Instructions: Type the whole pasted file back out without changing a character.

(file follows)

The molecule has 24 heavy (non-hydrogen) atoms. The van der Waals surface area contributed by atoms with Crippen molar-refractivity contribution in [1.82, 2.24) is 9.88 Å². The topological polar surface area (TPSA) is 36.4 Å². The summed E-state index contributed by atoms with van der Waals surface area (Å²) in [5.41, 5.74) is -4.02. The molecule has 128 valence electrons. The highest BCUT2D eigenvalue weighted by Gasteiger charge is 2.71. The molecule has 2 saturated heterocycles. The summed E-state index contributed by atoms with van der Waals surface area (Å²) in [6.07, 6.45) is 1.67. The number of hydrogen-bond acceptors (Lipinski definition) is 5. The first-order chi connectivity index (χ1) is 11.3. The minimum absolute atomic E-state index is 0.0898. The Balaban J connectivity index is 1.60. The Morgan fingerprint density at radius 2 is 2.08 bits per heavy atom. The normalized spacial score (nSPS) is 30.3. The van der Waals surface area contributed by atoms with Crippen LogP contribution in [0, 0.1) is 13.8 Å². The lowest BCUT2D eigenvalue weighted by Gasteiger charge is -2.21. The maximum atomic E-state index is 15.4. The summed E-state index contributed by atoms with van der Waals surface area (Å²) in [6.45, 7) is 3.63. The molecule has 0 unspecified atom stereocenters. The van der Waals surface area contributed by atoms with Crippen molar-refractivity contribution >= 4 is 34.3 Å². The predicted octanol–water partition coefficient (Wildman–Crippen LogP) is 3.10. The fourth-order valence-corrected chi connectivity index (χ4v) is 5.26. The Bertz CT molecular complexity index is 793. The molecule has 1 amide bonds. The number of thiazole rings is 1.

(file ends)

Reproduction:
The molecule has 24 heavy (non-hydrogen) atoms. The van der Waals surface area contributed by atoms with Crippen molar-refractivity contribution in [1.82, 2.24) is 9.88 Å². The topological polar surface area (TPSA) is 36.4 Å². The summed E-state index contributed by atoms with van der Waals surface area (Å²) in [5.41, 5.74) is -4.02. The molecule has 128 valence electrons. The highest BCUT2D eigenvalue weighted by Gasteiger charge is 2.71. The molecule has 2 saturated heterocycles. The summed E-state index contributed by atoms with van der Waals surface area (Å²) in [6.07, 6.45) is 1.67. The number of hydrogen-bond acceptors (Lipinski definition) is 5. The first-order chi connectivity index (χ1) is 11.3. The minimum absolute atomic E-state index is 0.0898. The Balaban J connectivity index is 1.60. The Morgan fingerprint density at radius 2 is 2.08 bits per heavy atom. The normalized spacial score (nSPS) is 30.3. The van der Waals surface area contributed by atoms with Crippen LogP contribution in [0, 0.1) is 13.8 Å². The lowest BCUT2D eigenvalue weighted by Gasteiger charge is -2.21. The maximum atomic E-state index is 15.4. The summed E-state index contributed by atoms with van der Waals surface area (Å²) in [6.45, 7) is 3.63. The molecule has 0 unspecified atom stereocenters. The van der Waals surface area contributed by atoms with Crippen molar-refractivity contribution >= 4 is 34.3 Å². The predicted octanol–water partition coefficient (Wildman–Crippen LogP) is 3.10. The fourth-order valence-corrected chi connectivity index (χ4v) is 5.26. The Bertz CT molecular complexity index is 793. The molecule has 1 amide bonds. The number of thiazole rings is 1.